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Sunday, May 19, 2024

The man behind the laughs

Do you ever find yourself mocking characters on the screen? Do you mute the television and make up your own lines? If you said yes to any of those questions, make your way over to The Robert and Margrit Mondavi Center on Nov. 4 at 8 p.m. to watch the professionals do what you love to do at home with friends.

Mystery Science Theatre 3000 presents Cinematic Titanic, featuring the original creators of MST3K, “riffing” lines over cheesy movies from the past. Currently, the group is made up of Joel Hodgson, Trace Beaulieu, Josh Weinstein, Jim Mallon, Kevin Murphy, Frank Conniff, Michael Nelson, Mary Jo Pehl, Bill Corbett and Patrick Brantseg. MUSE sat down with the founder of Mystery Science Theatre 3000, Joel Hodgson, to ask a few questions.

MUSE: How did you get involved with MST3K?

Hodgson: Well, I created it. That started over 20 years ago and we did it locally and developed it in about 22 shows. We did 22 shows locally before we sold it to Comedy Central. That’s kind of how we figured it out and got started. It’s how we figured out how to riff on movies.

Is the riffing scripted or improvisation?

Well, we have always written the movies, even when we were in Mystery Science Theatre so that kind of remains that we write them. They’re usually about 600 riffs per movie. We sometimes change what we say; there’s a lot of editing that goes on. People react differently all the time. Trace [Beaulieu] gets a really big laugh at cutting clips that set up for my jokes so sometimes I have to edit my joke out but I’m happy to do it because it’ll give him a laugh. We do improvise sometimes because the way audience reacts and also we change our jokes to make each other laugh. Pretty much it’s written, just because there’s so many. It’s kind of like music.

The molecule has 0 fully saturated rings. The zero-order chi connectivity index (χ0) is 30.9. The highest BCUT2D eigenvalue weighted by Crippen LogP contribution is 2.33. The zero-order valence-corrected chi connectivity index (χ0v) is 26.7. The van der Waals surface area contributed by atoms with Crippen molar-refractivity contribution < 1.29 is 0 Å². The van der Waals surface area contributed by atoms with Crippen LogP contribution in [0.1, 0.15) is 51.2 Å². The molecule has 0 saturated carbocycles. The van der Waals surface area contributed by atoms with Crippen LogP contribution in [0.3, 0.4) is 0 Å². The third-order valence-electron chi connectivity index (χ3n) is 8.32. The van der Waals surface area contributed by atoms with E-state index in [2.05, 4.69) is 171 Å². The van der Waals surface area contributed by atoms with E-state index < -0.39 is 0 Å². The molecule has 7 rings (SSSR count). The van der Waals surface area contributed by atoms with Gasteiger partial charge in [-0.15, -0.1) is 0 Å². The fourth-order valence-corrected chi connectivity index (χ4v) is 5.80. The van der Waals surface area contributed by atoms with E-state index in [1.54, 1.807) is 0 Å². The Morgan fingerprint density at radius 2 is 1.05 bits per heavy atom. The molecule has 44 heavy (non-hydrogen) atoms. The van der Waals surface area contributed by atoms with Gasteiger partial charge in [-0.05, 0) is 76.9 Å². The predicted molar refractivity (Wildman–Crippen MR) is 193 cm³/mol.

How many people are involved in the process of making these movies?

There are five of us that write it and perform it and then we usually travel, and we have a warm up guy and then the stage manager.

What kind of audiences does this type of entertainment usually reach out to?It’s usually only people who know about Mystery Science Theatre, either they watched it while it was on the air or knew people who introduced them to the show. Also, kids who watching it with their parents, too.

If you could riff any of the recent movies, what movie would you riff and why?

I just went to see Footloose and I laughed [because] it was just terrible. It was the remake that just came out.

Why do you think this sort of entertainment makes people laugh?

I think because the movie is the set up, it’s either something they say or something they do. It’s different than doing regular stand up comedy because you don’t have to set up anything – the movie is the reference point so you just add jokes. It’s a little bit different and a little bit easier to do than stand up.

What’s your favorite part of this job?

I love writing them and I love performing it.

Can you tell me a little bit about the movie being shown at Davis?

We’re going to be performing Doomsday Machine. It’s a crazy movie because the last 15 minutes of the movie is made by a completely different cast – a cast that is trying to finish the same movie.  

ELIZABETH ORPINA & PAAYAL ZAVERI can be reached at arts@theaggie.org.


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